The lim is about "when x approachs a, then y approachs L". Then, shouldn't the epsilon and delta be like "For all delta, no matter how small the delta is, you can always find an epsilon that makes ε < f(x)-L < ε"? But, the conventional explanation says like "for all epsilon, you find delta", which feels like to me, "when y approachs L, x goes to a".

  • $\begingroup$ You meant "-ε < f(x)-L < ε", right? "ε < ε" is always false. $\endgroup$ Apr 21, 2022 at 8:10
  • $\begingroup$ You've got a good answer, but if it helps, the proposed condition is equivalent to "$f$ is bounded." As the initial quantifier, "for all $\delta > 0$" is harder to meet for large $\delta$ so it incentivizes "picking $\delta>0$ as large as possible." Similarly, putting "there exists an $\varepsilon>0$" second incentivizes "picking $\varepsilon$ as large as possible." $\endgroup$ Apr 21, 2022 at 12:21

2 Answers 2


This is a common misunderstanding, and the only response I can ever think of is to just examine what the definition is really getting at.

The statement $\lim\limits_{x\to a}f(x)=L$ means that, when $x$ is close to $a$, $f(x)$ is close to $L$. So we want something like "if $|x-a|$ is small, then $|f(x)-L|$ is small." But then we have to decide what "small" means. If $|x-a|$ is smaller than some $\delta>0$, how small should $|f(x)-L|$ be?

The answer is that we want to ensure $|f(x)-L|$ is arbitrarily small as long as $x$ is sufficiently close to $a$. This means that, if we want $f(x)$ within $0.001$ of $L$, I can tell you how close $x$ must be to $a$. And there is no reason to find the optimal choice for this distance; the important thing is that there is some $\delta>0$ for which $|x-a|<\delta$ is enough to guarantee $|f(x)-L|<0.001$. This should work not just for $\varepsilon=0.001$, of course, but for any $\varepsilon>0$.

(By the way I should be saying $0<|x-a|<\delta$ but you get the point.)

It's also worth examining why the reverse definition is not what we want. We could try saying "for any $\delta>0$ there exists $\varepsilon>0$ such that $0<|x-a|<\delta$ implies $|f(x)-L|<\varepsilon$." The immediate issue is that $\varepsilon$ might always be huge. In the correct definition, the "for all $\varepsilon>0$" includes every arbitrarily small value for $\varepsilon$. But in the reverse definition, the smallness of $\delta$ doesn't guarantee the smallness of $\varepsilon$.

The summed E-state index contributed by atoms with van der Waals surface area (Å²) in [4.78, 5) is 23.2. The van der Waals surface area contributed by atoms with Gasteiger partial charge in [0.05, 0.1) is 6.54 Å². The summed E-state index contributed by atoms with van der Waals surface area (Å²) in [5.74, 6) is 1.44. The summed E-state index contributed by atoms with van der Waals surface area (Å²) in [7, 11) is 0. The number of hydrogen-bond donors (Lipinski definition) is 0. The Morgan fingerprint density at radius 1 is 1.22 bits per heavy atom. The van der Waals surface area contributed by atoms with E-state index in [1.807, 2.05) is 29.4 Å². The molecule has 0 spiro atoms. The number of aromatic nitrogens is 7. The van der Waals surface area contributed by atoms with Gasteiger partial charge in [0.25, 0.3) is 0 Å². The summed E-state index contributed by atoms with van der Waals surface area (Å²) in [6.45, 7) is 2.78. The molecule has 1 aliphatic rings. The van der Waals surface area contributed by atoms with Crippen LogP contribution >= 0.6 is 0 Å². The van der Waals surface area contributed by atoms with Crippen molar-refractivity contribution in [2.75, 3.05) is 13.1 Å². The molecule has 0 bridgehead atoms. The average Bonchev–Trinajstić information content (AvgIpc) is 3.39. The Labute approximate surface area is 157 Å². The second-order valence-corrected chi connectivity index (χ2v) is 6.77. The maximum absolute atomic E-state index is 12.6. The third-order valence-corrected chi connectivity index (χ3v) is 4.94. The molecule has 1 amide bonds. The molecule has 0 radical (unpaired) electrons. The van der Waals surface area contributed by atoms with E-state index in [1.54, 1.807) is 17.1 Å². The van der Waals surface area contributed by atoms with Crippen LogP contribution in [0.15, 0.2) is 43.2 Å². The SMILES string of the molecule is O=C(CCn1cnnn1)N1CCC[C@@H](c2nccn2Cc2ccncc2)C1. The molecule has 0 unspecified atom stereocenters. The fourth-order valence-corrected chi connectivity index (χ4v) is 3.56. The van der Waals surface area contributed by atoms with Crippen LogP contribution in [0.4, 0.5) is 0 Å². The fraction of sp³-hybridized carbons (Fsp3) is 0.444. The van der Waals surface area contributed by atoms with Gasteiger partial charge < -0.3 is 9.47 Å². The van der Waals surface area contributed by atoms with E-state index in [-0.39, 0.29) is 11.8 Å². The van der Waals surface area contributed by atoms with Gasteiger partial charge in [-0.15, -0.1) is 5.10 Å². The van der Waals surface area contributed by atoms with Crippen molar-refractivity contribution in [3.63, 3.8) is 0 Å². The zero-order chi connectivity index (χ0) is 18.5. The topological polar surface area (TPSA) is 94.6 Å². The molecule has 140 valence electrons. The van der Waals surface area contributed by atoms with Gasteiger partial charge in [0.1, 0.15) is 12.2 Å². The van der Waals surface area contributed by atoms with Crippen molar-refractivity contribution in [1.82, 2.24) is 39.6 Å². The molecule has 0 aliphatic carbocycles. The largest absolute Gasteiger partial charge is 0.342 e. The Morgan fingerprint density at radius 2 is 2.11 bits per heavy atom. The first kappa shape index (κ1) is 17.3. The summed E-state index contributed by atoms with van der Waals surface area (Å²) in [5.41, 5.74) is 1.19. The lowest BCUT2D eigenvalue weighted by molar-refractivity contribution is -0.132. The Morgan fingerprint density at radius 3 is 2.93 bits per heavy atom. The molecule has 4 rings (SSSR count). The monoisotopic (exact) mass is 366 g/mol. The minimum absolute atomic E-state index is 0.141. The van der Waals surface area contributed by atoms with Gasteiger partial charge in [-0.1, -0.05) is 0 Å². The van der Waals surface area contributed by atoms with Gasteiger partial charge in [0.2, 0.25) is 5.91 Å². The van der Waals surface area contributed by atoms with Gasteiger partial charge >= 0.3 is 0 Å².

• 2
    $\begingroup$ I've seen the reverse before in various places and I've failed to properly articulate exactly why it's not sensible. This answer is phrased very well. I think I'll steal some of the wording next time I get asked that question. $\endgroup$ Apr 21, 2022 at 2:50

"Epsilon-Delta" is supposed to be a challenge, in order to prove that $\lim\limits_{x\to a}f(x)=L$.

Your proposal

For all delta, no matter how small the delta is, you can always find an epsilon that makes -ε < f(x)-L < ε

Your proposal isn't much of a challenge. For any $\delta$, you can simply pick $\varepsilon = 2$, and you can "prove" that sine converges to $L = 0$ at every point.

sine and -2<y<2

And for any $\delta$, if you pick $\varepsilon = 10$, you can even "prove" that sine converges to $L = 5$ everywhere:

sine and -5<y<15

Limit definition

"For all epsilon, you find delta" describes the limit definition reasonably well.

"For all $\varepsilon$" actually means "However small $\varepsilon$ is", because large values aren't much of a challenge.

  • For $\left\{ \begin{array}{c} a = 0 \\ L = 0 \\ ε = 2 \end{array} \right. $, can you find a corresponding $\delta$? Sure! Any delta will do, for example $\delta = \pi$:

enter image description here

  • For $\left\{ \begin{array}{c} a = 0 \\ L = 0 \\ ε = 0.5 \end{array} \right. $, can you find a corresponding $\delta$? That's a bit harder, but $\delta = \frac{\pi}{6}$ should do:

enter image description here

The challenge gets progressively harder the smaller ε is. If a corresponding $\delta$ can always be found, and the curve is always completely included in the drawn rectangle $$\left\{ \begin{array}{c} a - \delta < x < a + \delta \\ L - \epsilon < y < L + \epsilon \end{array} \right. $$ then $\lim\limits_{x\to a}f(x)=L$.

If you pick $\left\{ \begin{array}{c} a = 0 \\ L = 0.1 \\ \end{array} \right. $, you'll soon find an ε for which no $\delta$ fits.

enter image description here

enter image description here

If you're interested, here's the corresponding interactive diagram.


You must log in to answer this question.

Not the answer you're looking for? Browse other questions tagged .